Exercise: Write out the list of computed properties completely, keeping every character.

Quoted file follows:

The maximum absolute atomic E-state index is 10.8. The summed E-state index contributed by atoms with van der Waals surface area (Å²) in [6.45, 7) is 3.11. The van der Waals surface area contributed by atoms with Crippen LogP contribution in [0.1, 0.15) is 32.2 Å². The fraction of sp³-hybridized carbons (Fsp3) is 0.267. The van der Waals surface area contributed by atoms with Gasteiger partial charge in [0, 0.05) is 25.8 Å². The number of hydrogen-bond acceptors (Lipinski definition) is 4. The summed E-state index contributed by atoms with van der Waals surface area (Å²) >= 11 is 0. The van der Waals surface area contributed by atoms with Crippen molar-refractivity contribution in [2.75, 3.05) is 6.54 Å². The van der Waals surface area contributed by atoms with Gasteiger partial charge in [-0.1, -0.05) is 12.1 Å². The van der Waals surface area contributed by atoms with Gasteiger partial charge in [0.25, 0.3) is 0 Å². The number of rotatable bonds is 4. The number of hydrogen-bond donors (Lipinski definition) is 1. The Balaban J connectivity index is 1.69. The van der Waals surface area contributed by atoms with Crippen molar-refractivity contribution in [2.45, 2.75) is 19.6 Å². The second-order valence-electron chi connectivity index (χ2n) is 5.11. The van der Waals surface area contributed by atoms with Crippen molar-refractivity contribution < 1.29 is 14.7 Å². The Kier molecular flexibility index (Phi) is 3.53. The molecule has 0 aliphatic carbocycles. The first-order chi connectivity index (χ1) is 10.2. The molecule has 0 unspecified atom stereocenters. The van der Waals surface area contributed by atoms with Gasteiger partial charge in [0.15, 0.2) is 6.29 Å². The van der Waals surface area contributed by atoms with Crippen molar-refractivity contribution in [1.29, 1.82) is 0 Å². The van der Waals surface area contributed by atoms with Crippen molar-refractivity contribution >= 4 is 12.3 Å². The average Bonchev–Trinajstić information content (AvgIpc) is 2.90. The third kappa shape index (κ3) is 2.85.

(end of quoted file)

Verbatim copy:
The maximum absolute atomic E-state index is 10.8. The summed E-state index contributed by atoms with van der Waals surface area (Å²) in [6.45, 7) is 3.11. The van der Waals surface area contributed by atoms with Crippen LogP contribution in [0.1, 0.15) is 32.2 Å². The fraction of sp³-hybridized carbons (Fsp3) is 0.267. The van der Waals surface area contributed by atoms with Gasteiger partial charge in [0, 0.05) is 25.8 Å². The number of hydrogen-bond acceptors (Lipinski definition) is 4. The summed E-state index contributed by atoms with van der Waals surface area (Å²) >= 11 is 0. The van der Waals surface area contributed by atoms with Crippen molar-refractivity contribution in [2.75, 3.05) is 6.54 Å². The van der Waals surface area contributed by atoms with Gasteiger partial charge in [-0.1, -0.05) is 12.1 Å². The van der Waals surface area contributed by atoms with Gasteiger partial charge in [0.25, 0.3) is 0 Å². The number of rotatable bonds is 4. The number of hydrogen-bond donors (Lipinski definition) is 1. The Balaban J connectivity index is 1.69. The van der Waals surface area contributed by atoms with Crippen molar-refractivity contribution in [2.45, 2.75) is 19.6 Å². The second-order valence-electron chi connectivity index (χ2n) is 5.11. The van der Waals surface area contributed by atoms with Crippen molar-refractivity contribution < 1.29 is 14.7 Å². The Kier molecular flexibility index (Phi) is 3.53. The molecule has 0 aliphatic carbocycles. The first-order chi connectivity index (χ1) is 10.2. The molecule has 0 unspecified atom stereocenters. The van der Waals surface area contributed by atoms with Gasteiger partial charge in [0.15, 0.2) is 6.29 Å². The van der Waals surface area contributed by atoms with Crippen molar-refractivity contribution in [1.29, 1.82) is 0 Å². The van der Waals surface area contributed by atoms with Crippen molar-refractivity contribution >= 4 is 12.3 Å². The average Bonchev–Trinajstić information content (AvgIpc) is 2.90. The third kappa shape index (κ3) is 2.85.